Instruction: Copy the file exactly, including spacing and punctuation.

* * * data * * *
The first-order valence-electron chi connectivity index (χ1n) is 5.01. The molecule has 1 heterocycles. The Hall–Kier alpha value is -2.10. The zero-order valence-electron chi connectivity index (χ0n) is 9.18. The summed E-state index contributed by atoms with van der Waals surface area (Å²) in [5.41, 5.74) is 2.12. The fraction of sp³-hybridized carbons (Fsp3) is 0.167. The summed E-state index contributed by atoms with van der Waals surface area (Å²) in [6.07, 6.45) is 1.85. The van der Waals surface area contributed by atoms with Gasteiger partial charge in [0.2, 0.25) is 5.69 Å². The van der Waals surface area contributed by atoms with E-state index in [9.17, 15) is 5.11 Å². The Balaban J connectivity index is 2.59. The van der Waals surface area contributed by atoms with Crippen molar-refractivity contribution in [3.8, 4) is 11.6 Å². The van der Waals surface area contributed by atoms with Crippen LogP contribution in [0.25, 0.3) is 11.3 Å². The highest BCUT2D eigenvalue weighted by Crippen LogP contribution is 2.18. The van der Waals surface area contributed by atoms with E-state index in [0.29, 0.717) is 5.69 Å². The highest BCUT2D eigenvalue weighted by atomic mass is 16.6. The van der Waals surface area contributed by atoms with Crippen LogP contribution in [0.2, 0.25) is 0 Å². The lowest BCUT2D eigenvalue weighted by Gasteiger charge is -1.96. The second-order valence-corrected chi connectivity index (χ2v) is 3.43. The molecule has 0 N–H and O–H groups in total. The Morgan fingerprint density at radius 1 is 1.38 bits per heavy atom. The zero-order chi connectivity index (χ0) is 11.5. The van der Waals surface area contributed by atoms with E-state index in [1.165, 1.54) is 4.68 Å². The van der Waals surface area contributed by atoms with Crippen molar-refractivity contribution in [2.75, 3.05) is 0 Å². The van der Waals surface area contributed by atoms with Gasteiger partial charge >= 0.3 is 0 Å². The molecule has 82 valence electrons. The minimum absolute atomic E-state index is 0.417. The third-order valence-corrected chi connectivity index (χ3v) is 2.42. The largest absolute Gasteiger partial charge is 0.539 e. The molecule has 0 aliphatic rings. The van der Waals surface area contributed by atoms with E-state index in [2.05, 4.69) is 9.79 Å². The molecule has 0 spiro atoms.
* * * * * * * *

The first-order valence-electron chi connectivity index (χ1n) is 5.01. The molecule has 1 heterocycles. The Hall–Kier alpha value is -2.10. The zero-order valence-electron chi connectivity index (χ0n) is 9.18. The summed E-state index contributed by atoms with van der Waals surface area (Å²) in [5.41, 5.74) is 2.12. The fraction of sp³-hybridized carbons (Fsp3) is 0.167. The summed E-state index contributed by atoms with van der Waals surface area (Å²) in [6.07, 6.45) is 1.85. The van der Waals surface area contributed by atoms with Gasteiger partial charge in [0.2, 0.25) is 5.69 Å². The van der Waals surface area contributed by atoms with E-state index in [9.17, 15) is 5.11 Å². The Balaban J connectivity index is 2.59. The van der Waals surface area contributed by atoms with Crippen molar-refractivity contribution in [3.8, 4) is 11.6 Å². The van der Waals surface area contributed by atoms with Crippen LogP contribution in [0.25, 0.3) is 11.3 Å². The highest BCUT2D eigenvalue weighted by Crippen LogP contribution is 2.18. The van der Waals surface area contributed by atoms with E-state index in [0.29, 0.717) is 5.69 Å². The highest BCUT2D eigenvalue weighted by atomic mass is 16.6. The van der Waals surface area contributed by atoms with Crippen LogP contribution in [0.2, 0.25) is 0 Å². The lowest BCUT2D eigenvalue weighted by Gasteiger charge is -1.96. The second-order valence-corrected chi connectivity index (χ2v) is 3.43. The molecule has 0 N–H and O–H groups in total. The Morgan fingerprint density at radius 1 is 1.38 bits per heavy atom. The zero-order chi connectivity index (χ0) is 11.5. The van der Waals surface area contributed by atoms with E-state index in [1.165, 1.54) is 4.68 Å². The van der Waals surface area contributed by atoms with Crippen molar-refractivity contribution in [2.75, 3.05) is 0 Å². The van der Waals surface area contributed by atoms with Gasteiger partial charge >= 0.3 is 0 Å². The molecule has 82 valence electrons. The minimum absolute atomic E-state index is 0.417. The third-order valence-corrected chi connectivity index (χ3v) is 2.42. The largest absolute Gasteiger partial charge is 0.539 e. The molecule has 0 aliphatic rings. The van der Waals surface area contributed by atoms with E-state index in [2.05, 4.69) is 9.79 Å². The molecule has 0 spiro atoms.